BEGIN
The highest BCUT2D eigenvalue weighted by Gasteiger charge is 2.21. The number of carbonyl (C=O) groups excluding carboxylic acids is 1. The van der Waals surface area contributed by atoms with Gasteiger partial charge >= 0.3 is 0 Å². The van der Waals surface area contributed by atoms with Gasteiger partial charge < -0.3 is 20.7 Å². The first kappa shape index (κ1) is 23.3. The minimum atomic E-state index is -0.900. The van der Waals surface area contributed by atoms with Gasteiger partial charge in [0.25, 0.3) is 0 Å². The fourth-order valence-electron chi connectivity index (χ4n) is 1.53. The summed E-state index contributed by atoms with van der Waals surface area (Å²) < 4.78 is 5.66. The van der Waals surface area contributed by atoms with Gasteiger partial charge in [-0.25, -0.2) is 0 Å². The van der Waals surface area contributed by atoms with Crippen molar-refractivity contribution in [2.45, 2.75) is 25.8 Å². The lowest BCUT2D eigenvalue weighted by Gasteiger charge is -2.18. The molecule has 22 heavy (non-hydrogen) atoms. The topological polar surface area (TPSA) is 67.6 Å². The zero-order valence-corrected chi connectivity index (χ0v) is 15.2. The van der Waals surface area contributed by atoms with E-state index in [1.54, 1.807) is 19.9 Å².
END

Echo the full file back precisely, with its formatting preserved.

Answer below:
The highest BCUT2D eigenvalue weighted by Gasteiger charge is 2.21. The number of carbonyl (C=O) groups excluding carboxylic acids is 1. The van der Waals surface area contributed by atoms with Gasteiger partial charge >= 0.3 is 0 Å². The van der Waals surface area contributed by atoms with Gasteiger partial charge < -0.3 is 20.7 Å². The first kappa shape index (κ1) is 23.3. The minimum atomic E-state index is -0.900. The van der Waals surface area contributed by atoms with Gasteiger partial charge in [0.25, 0.3) is 0 Å². The fourth-order valence-electron chi connectivity index (χ4n) is 1.53. The summed E-state index contributed by atoms with van der Waals surface area (Å²) < 4.78 is 5.66. The van der Waals surface area contributed by atoms with Gasteiger partial charge in [-0.25, -0.2) is 0 Å². The van der Waals surface area contributed by atoms with Crippen molar-refractivity contribution in [2.45, 2.75) is 25.8 Å². The lowest BCUT2D eigenvalue weighted by Gasteiger charge is -2.18. The molecule has 22 heavy (non-hydrogen) atoms. The topological polar surface area (TPSA) is 67.6 Å². The zero-order valence-corrected chi connectivity index (χ0v) is 15.2. The van der Waals surface area contributed by atoms with E-state index in [1.54, 1.807) is 19.9 Å².